Edifices: A Critique of Home Management.

dc.contributor.author Koch, Ryan E.
dc.contributor.department Political Science
dc.date.accessioned 2019-05-28T20:30:21Z
dc.date.available 2019-05-28T20:30:21Z
dc.date.issued 2018-05
dc.identifier.uri http://hdl.handle.net/10125/62696
dc.subject Phenomenology
dc.subject Economics
dc.subject Confucianism
dc.subject Structuralism
dc.title Edifices: A Critique of Home Management.
dc.type Thesis
dcterms.abstract This dissertation is a critique of economics. It approaches this science as a cultural inheritance that is heavily invested in geometric scalability. My analysis is provoked by the premise of Xenophon’s play, Oeconomicus, in which Socrates asks if household management is like other arts where its knowledge is applicable generally. In other words, if I know how to manage my house do I not know how to manage another’s? Taken together with another concept manifest in this play- that the excellence of economics is to “grow the household”- I understand contemporary economic theory, such as neoliberalism or capitalism, as consonant with some of the earliest concepts of our term economics. Where our word economics comes to us from the Greek roots oikos nomos, meaning home management, I argue that contemporary critiques of political economy share a common denominator with their objects of protest: codes, perfection and interchangeability. The operative presuppositions are that the whole of society is family and that the nation is home. All such economic theory purports to know how others should manage their homes. I argue that the preoccupation with other homes obscures the way particular homes are folded into the political. I build my case by showing how geometry is reflected in social, domestic and subjective experience. In so doing, I draw out a contrast between home and politics in which the former is a realm of inexhaustible difference and the latter is a social will to sameness, equality, or at the very least, minimal difference. This analysis makes a philosophical argument against ontological sameness. As far as that argument succeeds, it follows that demographic politics, policy and thought are all fundamentally violent. I then proceed to theorize homemaking using non-geometric philosophies of difference. I draw from Confucianism, phenomenology, poststructuralism and biology to argue against an epistemological embrace of perceiving sameness. At the same time, I attempt to portray the home not only as a point of access for all things political, but also, as scale of life in which sovereignty is contiguous to agency.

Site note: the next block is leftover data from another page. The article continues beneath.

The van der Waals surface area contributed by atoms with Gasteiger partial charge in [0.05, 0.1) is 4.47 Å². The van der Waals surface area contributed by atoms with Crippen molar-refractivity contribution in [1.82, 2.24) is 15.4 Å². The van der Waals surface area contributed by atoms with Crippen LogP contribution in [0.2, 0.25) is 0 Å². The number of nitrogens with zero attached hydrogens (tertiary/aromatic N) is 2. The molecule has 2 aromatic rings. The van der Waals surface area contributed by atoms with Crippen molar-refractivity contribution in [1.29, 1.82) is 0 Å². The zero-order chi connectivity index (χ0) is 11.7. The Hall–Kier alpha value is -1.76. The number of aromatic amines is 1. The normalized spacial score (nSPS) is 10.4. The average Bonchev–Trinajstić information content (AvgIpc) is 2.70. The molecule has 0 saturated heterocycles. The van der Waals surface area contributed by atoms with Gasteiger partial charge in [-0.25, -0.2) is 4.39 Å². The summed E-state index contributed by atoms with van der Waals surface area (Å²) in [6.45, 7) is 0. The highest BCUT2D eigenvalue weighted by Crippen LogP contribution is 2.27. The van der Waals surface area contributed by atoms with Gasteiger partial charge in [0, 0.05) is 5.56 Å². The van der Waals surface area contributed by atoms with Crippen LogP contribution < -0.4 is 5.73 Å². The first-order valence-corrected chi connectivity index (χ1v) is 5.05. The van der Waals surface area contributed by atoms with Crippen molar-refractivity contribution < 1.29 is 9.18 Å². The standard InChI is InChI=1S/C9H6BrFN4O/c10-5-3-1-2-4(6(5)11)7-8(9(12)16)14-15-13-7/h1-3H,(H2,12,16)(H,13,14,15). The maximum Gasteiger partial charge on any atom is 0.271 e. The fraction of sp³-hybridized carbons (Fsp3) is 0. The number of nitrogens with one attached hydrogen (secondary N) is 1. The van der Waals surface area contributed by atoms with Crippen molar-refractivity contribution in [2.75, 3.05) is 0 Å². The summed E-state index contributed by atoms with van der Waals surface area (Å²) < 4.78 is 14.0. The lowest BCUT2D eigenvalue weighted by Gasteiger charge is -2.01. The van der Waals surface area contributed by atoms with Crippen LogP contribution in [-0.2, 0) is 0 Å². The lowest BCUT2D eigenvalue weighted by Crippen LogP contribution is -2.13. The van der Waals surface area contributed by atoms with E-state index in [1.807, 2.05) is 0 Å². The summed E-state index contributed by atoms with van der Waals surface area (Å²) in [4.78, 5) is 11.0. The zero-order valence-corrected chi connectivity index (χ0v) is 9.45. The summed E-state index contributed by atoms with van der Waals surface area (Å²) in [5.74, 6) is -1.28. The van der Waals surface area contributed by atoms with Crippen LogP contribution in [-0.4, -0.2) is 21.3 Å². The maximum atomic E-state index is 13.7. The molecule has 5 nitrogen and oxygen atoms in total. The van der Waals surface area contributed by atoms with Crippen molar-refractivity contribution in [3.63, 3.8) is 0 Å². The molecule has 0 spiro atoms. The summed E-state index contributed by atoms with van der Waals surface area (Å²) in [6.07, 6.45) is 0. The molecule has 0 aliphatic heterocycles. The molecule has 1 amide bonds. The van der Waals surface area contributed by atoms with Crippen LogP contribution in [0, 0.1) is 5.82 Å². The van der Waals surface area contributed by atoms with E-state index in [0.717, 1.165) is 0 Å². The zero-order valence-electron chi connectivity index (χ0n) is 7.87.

dcterms.description Ph.D. Thesis. University of Hawaiʻi at Mānoa 2018.
dcterms.language eng
dcterms.publisher University of Hawaiʻi at Mānoa
dcterms.rights All UHM dissertations and theses are protected by copyright. They may be viewed from this source for any purpose, but reproduction or distribution in any format is prohibited without written permission from the copyright owner.
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